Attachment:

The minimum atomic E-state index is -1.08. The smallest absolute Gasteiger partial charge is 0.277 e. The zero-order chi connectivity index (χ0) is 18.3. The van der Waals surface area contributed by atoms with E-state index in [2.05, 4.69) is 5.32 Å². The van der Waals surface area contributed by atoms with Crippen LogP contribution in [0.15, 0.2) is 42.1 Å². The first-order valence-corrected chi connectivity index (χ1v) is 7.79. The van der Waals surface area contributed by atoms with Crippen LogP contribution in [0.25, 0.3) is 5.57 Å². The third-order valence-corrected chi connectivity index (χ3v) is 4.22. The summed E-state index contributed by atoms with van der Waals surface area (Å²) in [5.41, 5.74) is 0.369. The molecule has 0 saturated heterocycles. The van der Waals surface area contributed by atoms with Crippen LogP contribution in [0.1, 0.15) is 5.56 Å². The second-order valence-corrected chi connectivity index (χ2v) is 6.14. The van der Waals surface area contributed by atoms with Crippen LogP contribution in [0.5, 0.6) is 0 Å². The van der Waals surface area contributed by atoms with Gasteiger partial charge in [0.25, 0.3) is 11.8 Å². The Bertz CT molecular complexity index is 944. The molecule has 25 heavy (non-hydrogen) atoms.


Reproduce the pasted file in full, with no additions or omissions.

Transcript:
The minimum atomic E-state index is -1.08. The smallest absolute Gasteiger partial charge is 0.277 e. The zero-order chi connectivity index (χ0) is 18.3. The van der Waals surface area contributed by atoms with E-state index in [2.05, 4.69) is 5.32 Å². The van der Waals surface area contributed by atoms with Crippen LogP contribution in [0.15, 0.2) is 42.1 Å². The first-order valence-corrected chi connectivity index (χ1v) is 7.79. The van der Waals surface area contributed by atoms with Crippen LogP contribution in [0.25, 0.3) is 5.57 Å². The third-order valence-corrected chi connectivity index (χ3v) is 4.22. The summed E-state index contributed by atoms with van der Waals surface area (Å²) in [5.41, 5.74) is 0.369. The molecule has 0 saturated heterocycles. The van der Waals surface area contributed by atoms with Crippen LogP contribution in [0.1, 0.15) is 5.56 Å². The second-order valence-corrected chi connectivity index (χ2v) is 6.14. The van der Waals surface area contributed by atoms with Crippen LogP contribution in [0.5, 0.6) is 0 Å². The van der Waals surface area contributed by atoms with Gasteiger partial charge in [0.25, 0.3) is 11.8 Å². The Bertz CT molecular complexity index is 944. The molecule has 25 heavy (non-hydrogen) atoms.